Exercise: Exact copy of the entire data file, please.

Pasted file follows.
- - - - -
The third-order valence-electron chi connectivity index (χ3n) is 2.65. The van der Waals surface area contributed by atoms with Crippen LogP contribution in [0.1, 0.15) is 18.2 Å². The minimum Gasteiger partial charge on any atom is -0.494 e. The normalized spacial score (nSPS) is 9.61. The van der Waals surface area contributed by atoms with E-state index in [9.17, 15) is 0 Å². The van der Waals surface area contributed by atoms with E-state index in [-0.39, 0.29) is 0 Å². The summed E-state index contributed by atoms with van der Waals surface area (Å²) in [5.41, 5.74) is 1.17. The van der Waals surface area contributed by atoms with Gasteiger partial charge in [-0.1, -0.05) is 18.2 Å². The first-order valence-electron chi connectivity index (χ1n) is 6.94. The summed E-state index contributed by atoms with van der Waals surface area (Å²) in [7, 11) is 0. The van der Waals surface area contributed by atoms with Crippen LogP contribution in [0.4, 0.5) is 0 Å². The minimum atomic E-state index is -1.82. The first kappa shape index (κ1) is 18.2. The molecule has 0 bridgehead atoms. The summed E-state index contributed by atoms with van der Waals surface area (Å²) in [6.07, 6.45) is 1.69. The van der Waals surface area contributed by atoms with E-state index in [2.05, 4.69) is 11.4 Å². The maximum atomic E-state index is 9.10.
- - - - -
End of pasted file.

The third-order valence-electron chi connectivity index (χ3n) is 2.65. The van der Waals surface area contributed by atoms with Crippen LogP contribution in [0.1, 0.15) is 18.2 Å². The minimum Gasteiger partial charge on any atom is -0.494 e. The normalized spacial score (nSPS) is 9.61. The van der Waals surface area contributed by atoms with E-state index in [9.17, 15) is 0 Å². The van der Waals surface area contributed by atoms with E-state index in [-0.39, 0.29) is 0 Å². The summed E-state index contributed by atoms with van der Waals surface area (Å²) in [5.41, 5.74) is 1.17. The van der Waals surface area contributed by atoms with Gasteiger partial charge in [-0.1, -0.05) is 18.2 Å². The first-order valence-electron chi connectivity index (χ1n) is 6.94. The summed E-state index contributed by atoms with van der Waals surface area (Å²) in [7, 11) is 0. The van der Waals surface area contributed by atoms with Crippen LogP contribution in [0.4, 0.5) is 0 Å². The minimum atomic E-state index is -1.82. The first kappa shape index (κ1) is 18.2. The molecule has 0 bridgehead atoms. The summed E-state index contributed by atoms with van der Waals surface area (Å²) in [6.07, 6.45) is 1.69. The van der Waals surface area contributed by atoms with E-state index in [2.05, 4.69) is 11.4 Å². The maximum atomic E-state index is 9.10.